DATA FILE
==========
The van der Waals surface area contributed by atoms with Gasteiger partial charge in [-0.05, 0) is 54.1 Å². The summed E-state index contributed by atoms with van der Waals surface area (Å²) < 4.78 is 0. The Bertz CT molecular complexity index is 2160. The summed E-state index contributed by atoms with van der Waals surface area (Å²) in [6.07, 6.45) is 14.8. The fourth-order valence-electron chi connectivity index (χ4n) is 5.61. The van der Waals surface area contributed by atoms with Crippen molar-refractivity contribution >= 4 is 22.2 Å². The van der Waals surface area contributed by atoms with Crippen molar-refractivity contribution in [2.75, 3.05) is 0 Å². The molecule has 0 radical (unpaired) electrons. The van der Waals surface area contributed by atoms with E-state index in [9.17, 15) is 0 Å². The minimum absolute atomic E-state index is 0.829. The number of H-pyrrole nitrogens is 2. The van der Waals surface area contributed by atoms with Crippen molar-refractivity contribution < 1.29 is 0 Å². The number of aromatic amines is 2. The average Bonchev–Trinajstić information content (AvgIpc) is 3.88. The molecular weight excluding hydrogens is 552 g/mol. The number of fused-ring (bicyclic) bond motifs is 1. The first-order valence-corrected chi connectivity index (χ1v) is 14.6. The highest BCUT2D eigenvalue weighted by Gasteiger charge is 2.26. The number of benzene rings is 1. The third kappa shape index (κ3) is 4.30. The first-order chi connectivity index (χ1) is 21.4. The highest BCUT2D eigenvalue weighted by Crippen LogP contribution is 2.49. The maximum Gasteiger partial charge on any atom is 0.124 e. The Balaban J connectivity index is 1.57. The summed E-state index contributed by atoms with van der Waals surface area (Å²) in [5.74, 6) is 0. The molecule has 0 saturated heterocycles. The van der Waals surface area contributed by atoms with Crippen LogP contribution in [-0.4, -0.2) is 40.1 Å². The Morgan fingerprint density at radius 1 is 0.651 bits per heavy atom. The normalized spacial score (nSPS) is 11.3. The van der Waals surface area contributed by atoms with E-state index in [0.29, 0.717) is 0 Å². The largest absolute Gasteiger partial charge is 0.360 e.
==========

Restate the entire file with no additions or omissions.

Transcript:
The van der Waals surface area contributed by atoms with Gasteiger partial charge in [-0.05, 0) is 54.1 Å². The summed E-state index contributed by atoms with van der Waals surface area (Å²) < 4.78 is 0. The Bertz CT molecular complexity index is 2160. The summed E-state index contributed by atoms with van der Waals surface area (Å²) in [6.07, 6.45) is 14.8. The fourth-order valence-electron chi connectivity index (χ4n) is 5.61. The van der Waals surface area contributed by atoms with Crippen molar-refractivity contribution >= 4 is 22.2 Å². The van der Waals surface area contributed by atoms with Crippen molar-refractivity contribution in [2.75, 3.05) is 0 Å². The molecule has 0 radical (unpaired) electrons. The van der Waals surface area contributed by atoms with E-state index in [9.17, 15) is 0 Å². The minimum absolute atomic E-state index is 0.829. The number of H-pyrrole nitrogens is 2. The van der Waals surface area contributed by atoms with Crippen molar-refractivity contribution < 1.29 is 0 Å². The number of aromatic amines is 2. The average Bonchev–Trinajstić information content (AvgIpc) is 3.88. The molecular weight excluding hydrogens is 552 g/mol. The number of fused-ring (bicyclic) bond motifs is 1. The first-order valence-corrected chi connectivity index (χ1v) is 14.6. The highest BCUT2D eigenvalue weighted by Gasteiger charge is 2.26. The number of benzene rings is 1. The third kappa shape index (κ3) is 4.30. The first-order chi connectivity index (χ1) is 21.4. The highest BCUT2D eigenvalue weighted by Crippen LogP contribution is 2.49. The maximum Gasteiger partial charge on any atom is 0.124 e. The Balaban J connectivity index is 1.57. The summed E-state index contributed by atoms with van der Waals surface area (Å²) in [5.74, 6) is 0. The molecule has 0 saturated heterocycles. The van der Waals surface area contributed by atoms with Crippen LogP contribution in [-0.4, -0.2) is 40.1 Å². The Morgan fingerprint density at radius 1 is 0.651 bits per heavy atom. The normalized spacial score (nSPS) is 11.3. The van der Waals surface area contributed by atoms with E-state index in [0.29, 0.717) is 0 Å². The largest absolute Gasteiger partial charge is 0.360 e.